Tuesday, January 31, 2012

Mushroom Risotto (and Baked Tilapia)

Risotto (which Giada pronounces REE-SOt-toe, not riz-zodo) is the Italian way of making rice. They use arborio rice, which is a super starchy rice which is cooked using a special technique so the result is a super creamy, but not mushy, rice dish.

I'm excited because this is #10 on my New Year's Resolution list! It's the first dish I get to cross off.

My favorite kind of risotto is mushroom risotto. It's hearty, rustic, and delicious. It can be made to be super delicate and dainty as well, but I prefer the rustic kind.

Ingredients [serves 4]:
0.5 oz package of dried porcini mushrooms (about a 1/2 cup)
half a package of baby portabella mushrooms (8 oz. package)
1 portabella mushroom (I could only find sliced at my grocery store so I used half a 6 oz package)
1 sprig of thyme
1/2 teaspoon black pepper (preferably freshly ground)
1/4 large sweet onion
1 tbsp olive oil + 1-1/2 tbsp butter (for the mushrooms) --- 1 tbsp olive oil + 1/2 tbsp butter (for the rice)
3 or 4 cloves of garlic
1 cup arborio rice
1/2 cup chicken stock + 4 cups chicken stock (or vegetable stock if you want to make this a vegetarian risotto)
1/4 cup milk
1/2 cup grated sharp Italian cheese (asiago, parmesan, or pecorino are all great)
To prepare the dried porcinis, I put them in a sauce pan with 1/2 cup of chicken stock until they were hydrated and soft. To speed up the process, put them on the stove top over low heat and simmer for about ten minutes. Once they're soft, pull them out of the stock and roughly chop.

I chopped the portabella and baby portabella mushrooms into bite-sized pieces. I didn't try v. hard to make the pieces uniform at all. Like I said, I like it to be rustic!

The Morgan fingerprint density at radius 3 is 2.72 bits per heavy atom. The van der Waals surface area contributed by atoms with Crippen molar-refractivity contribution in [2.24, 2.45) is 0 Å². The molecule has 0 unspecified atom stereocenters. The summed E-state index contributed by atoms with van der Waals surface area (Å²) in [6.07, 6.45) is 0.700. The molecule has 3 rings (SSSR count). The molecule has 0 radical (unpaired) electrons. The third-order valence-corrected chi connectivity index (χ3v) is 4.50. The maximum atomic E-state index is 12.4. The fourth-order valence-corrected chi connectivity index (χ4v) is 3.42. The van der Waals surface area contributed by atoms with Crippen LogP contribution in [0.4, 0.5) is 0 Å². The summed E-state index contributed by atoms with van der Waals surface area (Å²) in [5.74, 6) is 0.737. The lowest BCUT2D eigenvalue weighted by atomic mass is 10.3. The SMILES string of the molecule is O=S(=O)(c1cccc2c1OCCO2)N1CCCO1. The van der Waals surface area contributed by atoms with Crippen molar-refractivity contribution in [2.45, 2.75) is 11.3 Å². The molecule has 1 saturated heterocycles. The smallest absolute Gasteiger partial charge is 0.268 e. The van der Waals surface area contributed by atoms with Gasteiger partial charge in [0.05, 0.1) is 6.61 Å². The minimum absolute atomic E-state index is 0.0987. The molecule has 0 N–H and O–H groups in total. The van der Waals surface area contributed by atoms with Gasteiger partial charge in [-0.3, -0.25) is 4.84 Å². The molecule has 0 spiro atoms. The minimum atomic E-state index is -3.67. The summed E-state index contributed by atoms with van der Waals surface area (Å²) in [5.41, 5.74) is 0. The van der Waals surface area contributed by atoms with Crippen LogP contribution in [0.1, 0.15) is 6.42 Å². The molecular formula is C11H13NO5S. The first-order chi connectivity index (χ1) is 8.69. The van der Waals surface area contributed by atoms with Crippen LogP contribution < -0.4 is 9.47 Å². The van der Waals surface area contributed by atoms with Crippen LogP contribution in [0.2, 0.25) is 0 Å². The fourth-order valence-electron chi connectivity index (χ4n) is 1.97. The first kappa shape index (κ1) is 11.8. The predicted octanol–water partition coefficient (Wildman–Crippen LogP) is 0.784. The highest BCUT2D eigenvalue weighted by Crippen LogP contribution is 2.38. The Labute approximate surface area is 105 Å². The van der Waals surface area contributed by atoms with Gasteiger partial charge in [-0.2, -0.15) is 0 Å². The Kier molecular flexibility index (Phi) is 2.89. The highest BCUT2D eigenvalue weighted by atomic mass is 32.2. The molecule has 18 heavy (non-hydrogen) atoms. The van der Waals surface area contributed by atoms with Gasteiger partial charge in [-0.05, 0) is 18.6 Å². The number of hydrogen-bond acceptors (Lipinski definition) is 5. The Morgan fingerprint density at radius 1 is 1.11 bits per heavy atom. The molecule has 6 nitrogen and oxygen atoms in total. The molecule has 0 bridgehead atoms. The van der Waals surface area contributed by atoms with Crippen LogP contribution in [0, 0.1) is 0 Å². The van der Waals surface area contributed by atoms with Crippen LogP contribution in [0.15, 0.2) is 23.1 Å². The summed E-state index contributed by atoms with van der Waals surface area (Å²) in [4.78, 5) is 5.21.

I minced the garlic. Just a note about my garlic. Notice the green sprouts poking out of the tops? My dad, who grew up on a farm and knows a lot about produce, says that happens when the garlic has been exposed to cold temperatures. So that means that sprouting garlic will be common in the winter time. [Experiment: If you put your garlic in the fridge and then take it out, it'll quickly sprout in a day or two]. The sprouts are fine to use as long as they are still plump and moist (they taste like garlic, fancy that!) but if they're starting to dry out, they can taste bitter. If the sprouts bother you, you can pull them out. Just give it a wiggle and then a tug and you'll be able to pull it right out.
I diced the onion, but again, I wasn't too concerned about fineness or uniformity.
Once I got my mise en place ready (mise en place is French for "put in place" and refers to the organizing and preparing of the ingredients and is often used as a noun) I got the rest of the stock (4 cups) warming on the stove (which I just added to the stock I used to hydrate the porcini). Keep it simmering on low heat. If the heat is too high, the liquid will get super concentrated and reduce and you'll end up needing more stock.
I also got a big pot warming and added in oil and butter for the mushrooms. Once the butter melted, I added in the mushrooms, tossed them to coat in the fat, then added in the thyme and black pepper. I left the thyme sprig whole (and fished it out later). Thyme goes so well with mushrooms. I think they both have that woody, rustic, forest-y flavor so they complement each other nicely.